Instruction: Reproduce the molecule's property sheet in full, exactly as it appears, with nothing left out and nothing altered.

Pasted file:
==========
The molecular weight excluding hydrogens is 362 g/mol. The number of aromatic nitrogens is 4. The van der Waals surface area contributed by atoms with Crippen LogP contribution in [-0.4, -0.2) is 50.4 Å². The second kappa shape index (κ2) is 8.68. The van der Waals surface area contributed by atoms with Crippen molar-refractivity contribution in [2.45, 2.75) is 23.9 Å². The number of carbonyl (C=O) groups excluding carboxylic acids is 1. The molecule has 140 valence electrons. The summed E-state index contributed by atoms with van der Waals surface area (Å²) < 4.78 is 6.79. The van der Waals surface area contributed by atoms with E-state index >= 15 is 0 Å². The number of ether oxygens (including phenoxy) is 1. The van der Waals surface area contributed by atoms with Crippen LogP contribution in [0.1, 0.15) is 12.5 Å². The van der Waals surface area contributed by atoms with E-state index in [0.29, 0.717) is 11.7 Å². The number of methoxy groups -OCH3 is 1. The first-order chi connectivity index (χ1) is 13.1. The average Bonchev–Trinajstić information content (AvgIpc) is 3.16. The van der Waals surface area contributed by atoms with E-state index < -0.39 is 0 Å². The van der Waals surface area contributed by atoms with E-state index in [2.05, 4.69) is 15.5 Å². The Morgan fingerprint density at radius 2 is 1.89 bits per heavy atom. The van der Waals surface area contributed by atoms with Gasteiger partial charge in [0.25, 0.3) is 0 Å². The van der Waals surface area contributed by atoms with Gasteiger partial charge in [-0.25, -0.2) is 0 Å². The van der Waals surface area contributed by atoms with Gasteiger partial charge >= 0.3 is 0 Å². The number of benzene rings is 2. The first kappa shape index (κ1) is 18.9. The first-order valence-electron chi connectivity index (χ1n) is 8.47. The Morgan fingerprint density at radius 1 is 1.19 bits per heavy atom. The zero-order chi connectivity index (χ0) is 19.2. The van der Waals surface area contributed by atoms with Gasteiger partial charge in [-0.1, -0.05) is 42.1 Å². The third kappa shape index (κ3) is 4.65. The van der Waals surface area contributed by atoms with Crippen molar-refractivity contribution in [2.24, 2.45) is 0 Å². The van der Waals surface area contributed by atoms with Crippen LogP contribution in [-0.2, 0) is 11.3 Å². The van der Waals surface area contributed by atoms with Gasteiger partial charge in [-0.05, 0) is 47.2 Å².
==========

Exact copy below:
The molecular weight excluding hydrogens is 362 g/mol. The number of aromatic nitrogens is 4. The van der Waals surface area contributed by atoms with Crippen LogP contribution in [-0.4, -0.2) is 50.4 Å². The second kappa shape index (κ2) is 8.68. The van der Waals surface area contributed by atoms with Crippen molar-refractivity contribution in [2.45, 2.75) is 23.9 Å². The number of carbonyl (C=O) groups excluding carboxylic acids is 1. The molecule has 140 valence electrons. The summed E-state index contributed by atoms with van der Waals surface area (Å²) < 4.78 is 6.79. The van der Waals surface area contributed by atoms with E-state index >= 15 is 0 Å². The number of ether oxygens (including phenoxy) is 1. The van der Waals surface area contributed by atoms with Crippen LogP contribution in [0.1, 0.15) is 12.5 Å². The van der Waals surface area contributed by atoms with E-state index in [0.29, 0.717) is 11.7 Å². The number of methoxy groups -OCH3 is 1. The first-order chi connectivity index (χ1) is 13.1. The average Bonchev–Trinajstić information content (AvgIpc) is 3.16. The van der Waals surface area contributed by atoms with E-state index < -0.39 is 0 Å². The van der Waals surface area contributed by atoms with E-state index in [2.05, 4.69) is 15.5 Å². The Morgan fingerprint density at radius 2 is 1.89 bits per heavy atom. The van der Waals surface area contributed by atoms with Gasteiger partial charge in [0.25, 0.3) is 0 Å². The van der Waals surface area contributed by atoms with Gasteiger partial charge in [-0.25, -0.2) is 0 Å². The van der Waals surface area contributed by atoms with Gasteiger partial charge >= 0.3 is 0 Å². The number of benzene rings is 2. The first kappa shape index (κ1) is 18.9. The first-order valence-electron chi connectivity index (χ1n) is 8.47. The Morgan fingerprint density at radius 1 is 1.19 bits per heavy atom. The zero-order chi connectivity index (χ0) is 19.2. The van der Waals surface area contributed by atoms with Gasteiger partial charge in [-0.1, -0.05) is 42.1 Å². The third kappa shape index (κ3) is 4.65. The van der Waals surface area contributed by atoms with Crippen molar-refractivity contribution in [2.24, 2.45) is 0 Å². The van der Waals surface area contributed by atoms with Crippen LogP contribution in [-0.2, 0) is 11.3 Å². The van der Waals surface area contributed by atoms with Gasteiger partial charge in [-0.05, 0) is 47.2 Å².